TV, Twitter & the Online ROI Myth

TwitterThe news that Twitter has agreed a deal with Starcom MediaVest Group worth hundreds of millions of dollars over several years has set the marketing world alight. The deal with the major advertising buying agency will see the likes of McDonald’s and Wallmart work closer with 140 character social media network. A key influencer in the agency’s decision to back Twitter is the growing importance the platform is excreting over Television.The partnership comes as a recent Nielsen study showed a strong correlation between increases in Twitter volume and TV ratings. “Twitter, in a very short period of time, has gone from an experiment to something that is essential,” Laura Desmond, global chief executive of Starcom MediaVest Group, told the Financial Times.

“This signals to the marketplace how we want to conduct business and measure the implications. This is the future. It’s convergence.”

Convergence is of the essence

For too long, Marketing departments have relied on the notion that Online Advertising is all about ROI. The myth that everything needs to lead to conversions is very far from the truth.

Online is about engagement, but because we have the ability to send users directly to the point of purchase, it means that we measure successes by online who reaches into their pockets rather than becoming an evangelist. Brand loyalty will always be more valuable than single point of purchase acquisitions.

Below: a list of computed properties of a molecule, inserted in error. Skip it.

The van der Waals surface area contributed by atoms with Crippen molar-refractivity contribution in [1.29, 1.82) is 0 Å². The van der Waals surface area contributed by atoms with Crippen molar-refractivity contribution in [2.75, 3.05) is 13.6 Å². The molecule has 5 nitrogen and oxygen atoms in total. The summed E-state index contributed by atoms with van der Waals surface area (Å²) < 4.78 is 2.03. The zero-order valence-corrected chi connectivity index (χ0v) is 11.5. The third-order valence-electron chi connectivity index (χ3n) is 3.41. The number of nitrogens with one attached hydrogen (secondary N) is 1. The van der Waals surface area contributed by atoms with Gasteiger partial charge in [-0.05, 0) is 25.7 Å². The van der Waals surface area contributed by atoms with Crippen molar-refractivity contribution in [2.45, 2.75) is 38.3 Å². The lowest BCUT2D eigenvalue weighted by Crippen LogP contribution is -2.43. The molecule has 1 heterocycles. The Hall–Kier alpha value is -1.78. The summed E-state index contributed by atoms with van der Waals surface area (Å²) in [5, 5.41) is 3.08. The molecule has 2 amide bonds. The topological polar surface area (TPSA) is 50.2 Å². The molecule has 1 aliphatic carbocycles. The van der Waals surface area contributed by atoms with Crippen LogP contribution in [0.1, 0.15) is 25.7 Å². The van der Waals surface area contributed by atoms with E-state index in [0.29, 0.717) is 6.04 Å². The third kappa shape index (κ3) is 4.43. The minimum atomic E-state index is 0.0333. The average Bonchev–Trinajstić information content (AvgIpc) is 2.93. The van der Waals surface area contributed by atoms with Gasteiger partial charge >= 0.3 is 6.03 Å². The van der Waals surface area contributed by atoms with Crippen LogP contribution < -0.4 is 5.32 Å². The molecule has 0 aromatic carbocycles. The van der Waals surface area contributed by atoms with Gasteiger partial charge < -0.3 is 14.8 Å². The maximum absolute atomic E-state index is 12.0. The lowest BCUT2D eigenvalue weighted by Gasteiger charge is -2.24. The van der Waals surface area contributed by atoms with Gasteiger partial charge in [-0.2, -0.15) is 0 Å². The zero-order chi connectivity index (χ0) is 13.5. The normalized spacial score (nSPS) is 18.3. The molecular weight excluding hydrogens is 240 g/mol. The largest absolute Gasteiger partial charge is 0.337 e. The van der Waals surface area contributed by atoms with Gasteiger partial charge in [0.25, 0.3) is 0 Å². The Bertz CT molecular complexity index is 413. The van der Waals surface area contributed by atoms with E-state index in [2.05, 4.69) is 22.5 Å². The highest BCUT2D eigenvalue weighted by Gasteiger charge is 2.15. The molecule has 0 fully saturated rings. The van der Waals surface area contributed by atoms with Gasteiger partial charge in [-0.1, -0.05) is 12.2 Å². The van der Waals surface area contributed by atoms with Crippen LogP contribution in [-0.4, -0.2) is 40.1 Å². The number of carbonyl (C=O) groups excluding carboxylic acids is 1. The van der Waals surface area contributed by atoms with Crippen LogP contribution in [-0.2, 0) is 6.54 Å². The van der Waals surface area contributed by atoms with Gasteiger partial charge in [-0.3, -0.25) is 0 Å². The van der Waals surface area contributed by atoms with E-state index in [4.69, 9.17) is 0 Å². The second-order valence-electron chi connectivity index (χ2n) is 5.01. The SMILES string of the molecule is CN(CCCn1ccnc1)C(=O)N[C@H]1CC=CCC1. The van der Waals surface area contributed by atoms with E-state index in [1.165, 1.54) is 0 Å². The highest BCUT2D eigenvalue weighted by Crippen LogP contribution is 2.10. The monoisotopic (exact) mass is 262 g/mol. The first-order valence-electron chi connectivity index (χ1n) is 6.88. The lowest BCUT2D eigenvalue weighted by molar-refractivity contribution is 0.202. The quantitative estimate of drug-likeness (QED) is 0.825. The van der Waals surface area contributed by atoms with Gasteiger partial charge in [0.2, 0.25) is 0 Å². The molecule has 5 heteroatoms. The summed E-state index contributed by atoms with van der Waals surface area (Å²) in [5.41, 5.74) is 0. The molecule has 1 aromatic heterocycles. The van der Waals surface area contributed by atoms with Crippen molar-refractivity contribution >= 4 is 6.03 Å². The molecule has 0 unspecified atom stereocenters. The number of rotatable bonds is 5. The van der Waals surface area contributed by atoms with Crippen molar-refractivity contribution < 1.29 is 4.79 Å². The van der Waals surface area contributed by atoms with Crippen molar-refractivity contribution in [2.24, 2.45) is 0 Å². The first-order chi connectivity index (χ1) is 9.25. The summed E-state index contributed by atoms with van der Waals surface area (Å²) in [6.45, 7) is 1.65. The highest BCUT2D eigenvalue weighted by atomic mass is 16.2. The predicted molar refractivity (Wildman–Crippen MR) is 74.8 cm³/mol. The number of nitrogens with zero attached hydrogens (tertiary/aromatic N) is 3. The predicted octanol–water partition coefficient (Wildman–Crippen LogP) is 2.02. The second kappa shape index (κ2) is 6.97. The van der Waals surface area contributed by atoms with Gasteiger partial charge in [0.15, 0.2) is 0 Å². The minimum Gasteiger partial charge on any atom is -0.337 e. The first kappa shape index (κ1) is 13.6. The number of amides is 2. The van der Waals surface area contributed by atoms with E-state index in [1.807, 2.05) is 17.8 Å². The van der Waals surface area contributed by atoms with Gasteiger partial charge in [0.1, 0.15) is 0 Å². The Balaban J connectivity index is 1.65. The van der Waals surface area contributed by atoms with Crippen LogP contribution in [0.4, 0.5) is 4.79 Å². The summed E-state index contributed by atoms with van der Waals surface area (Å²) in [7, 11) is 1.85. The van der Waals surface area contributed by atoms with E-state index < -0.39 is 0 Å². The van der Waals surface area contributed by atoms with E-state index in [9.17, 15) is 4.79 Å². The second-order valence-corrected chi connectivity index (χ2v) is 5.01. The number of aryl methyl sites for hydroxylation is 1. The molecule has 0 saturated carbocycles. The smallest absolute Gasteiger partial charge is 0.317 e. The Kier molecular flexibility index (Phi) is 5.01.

SMG’s deal with Twitter highlights the importance of social media as the enabler for the television. A way a brand and the customer engage through a shared experience.
Twitter’s president of global revenue Adam Bain certainly believes so, “We think that the industry had been focused in the wrong area, which was making a decision between Twitter and TV. That’s not what we believe. Twitter is a bridge.”

In a recent study released by Invodo found that consumers are 174% more likely to buy something after watching a video about it online. This shows how crucial online interaction can be.

So if there is anything to take away from the Twitter deal it is this, marketing strategies need to forget below and above the line, the focus is now how and where can we facilitate a conversation. All mediums have their place but to conclude that success is purely down to ROI is negating the way consumers want to be approached. They are willing and wanting to participate, converse and connect with brands… not just to be sold to.

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